Whether you have an in-house developer in charge of your website, or you’re looking for a web design company to get your site to the top, understanding how your web design can affect site speed is important to improving your overall SEO success. After an announcement in January 2018, site speed officially became a ranking factor for Google’s index and Google’s given advice that pages should load in 5 seconds or less while the user is on 3G, this isn’t something that can be ignored. Here, we’re taking a look at just how you can increase your site speed with your web design.


  • Optimise Your Image Files


One of the biggest culprits for poor site speed is the size of your image files. The larger the file, the longer it takes to load. Run your images through an optimisation tool to reduce the image file size – in most cases, this won’t affect the quality, however you can often adjust the amount the file size is reduced by to account for this if you find the result has left the image looking grainy or blurred.


  • Implement Lazy Loading


Implemented Lazy Loading is essentially the act of deferring the loading of content where you can. This can include loading the page as the user scrolls rather than all at once, or, in the case of images, placing them into a ‘carousel’ style format that only loads the larger image when a thumbnail is clicked. This not only speeds up the loading time but can actually improve the overall usability of the page.


  • Reduce Image Sizes Manually, Not Through HTML


When you leave it up to your website’s HTML to resize an image, you’re giving it yet another task to do when loading the page. While this might not take long individually, in the grander scheme of things, this can have a huge effect on site speed. One image left up to HTML can go unnoticed, but the more images that rely on HTML resizing, the longer your page will take to load. Instead, manually resize your images in photoshop or your editor of choice, according to the shape of the element you’re filling.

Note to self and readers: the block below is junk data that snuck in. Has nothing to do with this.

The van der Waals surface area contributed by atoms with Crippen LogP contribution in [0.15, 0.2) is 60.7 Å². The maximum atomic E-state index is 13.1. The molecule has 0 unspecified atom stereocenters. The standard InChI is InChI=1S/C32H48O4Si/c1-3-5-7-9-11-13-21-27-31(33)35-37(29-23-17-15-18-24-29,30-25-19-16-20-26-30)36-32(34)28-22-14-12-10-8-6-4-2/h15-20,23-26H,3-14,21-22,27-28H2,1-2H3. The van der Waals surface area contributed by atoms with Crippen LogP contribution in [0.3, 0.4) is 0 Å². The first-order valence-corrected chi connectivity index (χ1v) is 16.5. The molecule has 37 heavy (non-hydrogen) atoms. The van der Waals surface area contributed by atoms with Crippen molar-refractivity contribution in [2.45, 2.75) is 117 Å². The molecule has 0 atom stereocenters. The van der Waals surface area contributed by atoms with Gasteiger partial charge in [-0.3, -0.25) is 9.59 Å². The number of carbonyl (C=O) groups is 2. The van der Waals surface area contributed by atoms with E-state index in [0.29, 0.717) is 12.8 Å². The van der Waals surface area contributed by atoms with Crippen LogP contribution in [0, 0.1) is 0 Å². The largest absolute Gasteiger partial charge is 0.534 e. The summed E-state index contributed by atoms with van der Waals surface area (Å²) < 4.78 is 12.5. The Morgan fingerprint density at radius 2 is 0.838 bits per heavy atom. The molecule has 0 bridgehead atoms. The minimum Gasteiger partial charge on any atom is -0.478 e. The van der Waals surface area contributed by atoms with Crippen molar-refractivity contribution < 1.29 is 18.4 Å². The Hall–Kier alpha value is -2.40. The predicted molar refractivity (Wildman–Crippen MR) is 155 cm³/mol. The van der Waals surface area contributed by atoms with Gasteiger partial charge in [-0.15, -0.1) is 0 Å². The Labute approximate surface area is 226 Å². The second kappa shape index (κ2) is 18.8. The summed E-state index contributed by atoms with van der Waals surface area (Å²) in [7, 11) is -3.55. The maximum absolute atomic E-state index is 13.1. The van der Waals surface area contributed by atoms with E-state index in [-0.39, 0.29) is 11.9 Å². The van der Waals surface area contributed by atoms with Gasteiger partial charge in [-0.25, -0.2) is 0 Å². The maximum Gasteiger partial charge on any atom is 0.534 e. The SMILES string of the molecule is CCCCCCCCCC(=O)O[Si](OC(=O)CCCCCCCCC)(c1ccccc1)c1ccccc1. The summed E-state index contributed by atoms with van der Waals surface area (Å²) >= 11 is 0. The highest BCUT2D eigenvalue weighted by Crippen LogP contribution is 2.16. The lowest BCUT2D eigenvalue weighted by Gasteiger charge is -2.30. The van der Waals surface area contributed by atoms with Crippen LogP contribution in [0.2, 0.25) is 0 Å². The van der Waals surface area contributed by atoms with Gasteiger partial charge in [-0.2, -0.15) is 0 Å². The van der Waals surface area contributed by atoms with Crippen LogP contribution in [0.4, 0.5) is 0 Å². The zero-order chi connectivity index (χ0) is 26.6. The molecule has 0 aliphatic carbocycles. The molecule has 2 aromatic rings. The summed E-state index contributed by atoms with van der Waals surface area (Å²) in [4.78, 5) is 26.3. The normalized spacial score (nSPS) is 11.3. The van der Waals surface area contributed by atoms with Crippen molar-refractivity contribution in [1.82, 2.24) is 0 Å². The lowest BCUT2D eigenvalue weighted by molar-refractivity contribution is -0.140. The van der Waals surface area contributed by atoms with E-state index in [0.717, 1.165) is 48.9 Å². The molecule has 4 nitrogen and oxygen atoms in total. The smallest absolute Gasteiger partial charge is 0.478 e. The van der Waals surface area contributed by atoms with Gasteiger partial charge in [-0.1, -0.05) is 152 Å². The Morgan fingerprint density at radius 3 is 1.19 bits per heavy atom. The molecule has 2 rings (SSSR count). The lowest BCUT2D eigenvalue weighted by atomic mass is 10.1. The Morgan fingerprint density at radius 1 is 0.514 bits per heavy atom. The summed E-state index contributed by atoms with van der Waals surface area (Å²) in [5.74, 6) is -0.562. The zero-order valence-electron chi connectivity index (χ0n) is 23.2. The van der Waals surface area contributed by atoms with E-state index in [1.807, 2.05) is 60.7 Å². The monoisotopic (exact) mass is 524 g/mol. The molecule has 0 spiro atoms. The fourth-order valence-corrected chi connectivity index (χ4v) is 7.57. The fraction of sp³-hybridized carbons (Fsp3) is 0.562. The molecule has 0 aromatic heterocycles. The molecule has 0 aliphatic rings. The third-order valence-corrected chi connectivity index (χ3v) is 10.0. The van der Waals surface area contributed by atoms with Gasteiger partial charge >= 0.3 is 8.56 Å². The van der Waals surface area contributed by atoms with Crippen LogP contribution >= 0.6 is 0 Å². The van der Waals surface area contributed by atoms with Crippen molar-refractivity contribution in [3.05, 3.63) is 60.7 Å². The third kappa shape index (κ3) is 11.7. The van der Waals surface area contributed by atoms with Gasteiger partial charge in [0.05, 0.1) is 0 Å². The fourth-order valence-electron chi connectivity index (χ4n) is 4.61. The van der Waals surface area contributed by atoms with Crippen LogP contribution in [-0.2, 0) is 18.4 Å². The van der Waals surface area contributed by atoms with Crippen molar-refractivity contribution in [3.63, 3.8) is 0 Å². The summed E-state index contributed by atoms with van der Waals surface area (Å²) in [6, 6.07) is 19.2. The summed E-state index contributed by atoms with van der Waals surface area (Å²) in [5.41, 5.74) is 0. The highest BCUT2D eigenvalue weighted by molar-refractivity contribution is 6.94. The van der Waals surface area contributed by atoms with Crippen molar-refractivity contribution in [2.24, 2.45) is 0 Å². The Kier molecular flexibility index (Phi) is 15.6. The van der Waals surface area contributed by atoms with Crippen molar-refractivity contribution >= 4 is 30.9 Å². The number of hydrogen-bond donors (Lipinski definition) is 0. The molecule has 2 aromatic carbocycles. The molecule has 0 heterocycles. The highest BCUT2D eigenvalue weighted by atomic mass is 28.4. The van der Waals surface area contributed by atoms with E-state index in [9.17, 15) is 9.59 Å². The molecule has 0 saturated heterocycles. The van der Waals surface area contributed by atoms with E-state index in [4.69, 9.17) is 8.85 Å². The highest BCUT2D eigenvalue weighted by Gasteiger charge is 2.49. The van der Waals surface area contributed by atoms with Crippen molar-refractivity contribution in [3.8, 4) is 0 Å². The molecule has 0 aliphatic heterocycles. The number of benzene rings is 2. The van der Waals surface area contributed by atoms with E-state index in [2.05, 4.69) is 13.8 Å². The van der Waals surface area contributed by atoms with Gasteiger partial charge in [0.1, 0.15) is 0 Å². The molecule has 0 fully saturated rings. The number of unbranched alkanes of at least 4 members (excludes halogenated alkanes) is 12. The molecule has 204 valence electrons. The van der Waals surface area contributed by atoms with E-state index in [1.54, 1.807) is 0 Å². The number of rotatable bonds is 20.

• Choose The Right Image Type


The file format you use for your images can also influence the loading time of the whole page. PNGs take a considerably higher amount of memory and data to load than a JPEG, and for this reason, should only be used for images where transparency is needed at certain points. Any other images can be uploaded as JPEGs in order to reduce the weight of an image. 


  • Optimise Caching 


Your websites should utilise web caching as much as possible, as this will encourage the web browser to cache files for later use. This means that every time the user comes back to your site, key elements like images, CSS and JavaScript code will already be ready and raring to go. By doing this,  you can reduce loading times for returning visitors, or for users that may be exploring your site and returning to different pages throughout their journey. 

Site speed is a crucial part of search engine optimisation and needs to be a core part of the web design process. From enabling caching for your website to optimising and reducing image sizes properly, you can speed up the overall site speed and give your site a better chance of being ranked highly in the SERPs.